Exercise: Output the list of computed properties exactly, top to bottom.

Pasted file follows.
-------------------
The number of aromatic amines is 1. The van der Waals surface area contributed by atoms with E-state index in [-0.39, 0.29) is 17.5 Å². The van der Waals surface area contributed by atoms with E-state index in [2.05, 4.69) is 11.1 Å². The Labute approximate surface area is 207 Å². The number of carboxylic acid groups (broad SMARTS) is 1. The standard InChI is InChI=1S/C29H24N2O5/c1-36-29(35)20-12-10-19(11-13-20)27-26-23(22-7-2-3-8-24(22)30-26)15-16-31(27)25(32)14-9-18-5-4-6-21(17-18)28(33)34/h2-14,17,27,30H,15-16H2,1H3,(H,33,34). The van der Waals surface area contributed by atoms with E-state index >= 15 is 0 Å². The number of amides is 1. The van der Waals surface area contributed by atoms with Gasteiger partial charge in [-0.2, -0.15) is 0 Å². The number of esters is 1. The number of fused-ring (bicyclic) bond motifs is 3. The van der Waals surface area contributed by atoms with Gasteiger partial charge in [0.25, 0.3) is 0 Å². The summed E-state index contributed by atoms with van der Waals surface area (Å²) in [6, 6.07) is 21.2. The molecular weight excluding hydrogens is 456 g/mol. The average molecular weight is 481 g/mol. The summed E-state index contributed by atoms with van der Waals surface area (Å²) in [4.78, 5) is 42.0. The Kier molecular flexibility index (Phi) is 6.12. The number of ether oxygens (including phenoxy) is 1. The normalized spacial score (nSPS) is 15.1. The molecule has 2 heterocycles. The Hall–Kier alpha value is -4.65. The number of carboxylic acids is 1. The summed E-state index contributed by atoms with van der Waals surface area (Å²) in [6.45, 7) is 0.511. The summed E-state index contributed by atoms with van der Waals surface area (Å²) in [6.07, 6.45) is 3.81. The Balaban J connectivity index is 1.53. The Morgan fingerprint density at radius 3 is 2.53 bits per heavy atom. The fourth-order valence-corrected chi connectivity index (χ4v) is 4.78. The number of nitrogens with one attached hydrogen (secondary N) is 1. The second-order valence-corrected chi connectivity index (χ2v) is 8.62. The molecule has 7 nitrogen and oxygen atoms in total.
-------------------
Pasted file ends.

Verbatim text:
The number of aromatic amines is 1. The van der Waals surface area contributed by atoms with E-state index in [-0.39, 0.29) is 17.5 Å². The van der Waals surface area contributed by atoms with E-state index in [2.05, 4.69) is 11.1 Å². The Labute approximate surface area is 207 Å². The number of carboxylic acid groups (broad SMARTS) is 1. The standard InChI is InChI=1S/C29H24N2O5/c1-36-29(35)20-12-10-19(11-13-20)27-26-23(22-7-2-3-8-24(22)30-26)15-16-31(27)25(32)14-9-18-5-4-6-21(17-18)28(33)34/h2-14,17,27,30H,15-16H2,1H3,(H,33,34). The van der Waals surface area contributed by atoms with E-state index >= 15 is 0 Å². The number of amides is 1. The van der Waals surface area contributed by atoms with Gasteiger partial charge in [-0.2, -0.15) is 0 Å². The number of esters is 1. The number of fused-ring (bicyclic) bond motifs is 3. The van der Waals surface area contributed by atoms with Gasteiger partial charge in [0.25, 0.3) is 0 Å². The summed E-state index contributed by atoms with van der Waals surface area (Å²) in [6, 6.07) is 21.2. The molecular weight excluding hydrogens is 456 g/mol. The average molecular weight is 481 g/mol. The summed E-state index contributed by atoms with van der Waals surface area (Å²) in [4.78, 5) is 42.0. The Kier molecular flexibility index (Phi) is 6.12. The number of ether oxygens (including phenoxy) is 1. The normalized spacial score (nSPS) is 15.1. The molecule has 2 heterocycles. The Hall–Kier alpha value is -4.65. The number of carboxylic acids is 1. The summed E-state index contributed by atoms with van der Waals surface area (Å²) in [6.45, 7) is 0.511. The summed E-state index contributed by atoms with van der Waals surface area (Å²) in [6.07, 6.45) is 3.81. The Balaban J connectivity index is 1.53. The Morgan fingerprint density at radius 3 is 2.53 bits per heavy atom. The fourth-order valence-corrected chi connectivity index (χ4v) is 4.78. The number of nitrogens with one attached hydrogen (secondary N) is 1. The second-order valence-corrected chi connectivity index (χ2v) is 8.62. The molecule has 7 nitrogen and oxygen atoms in total.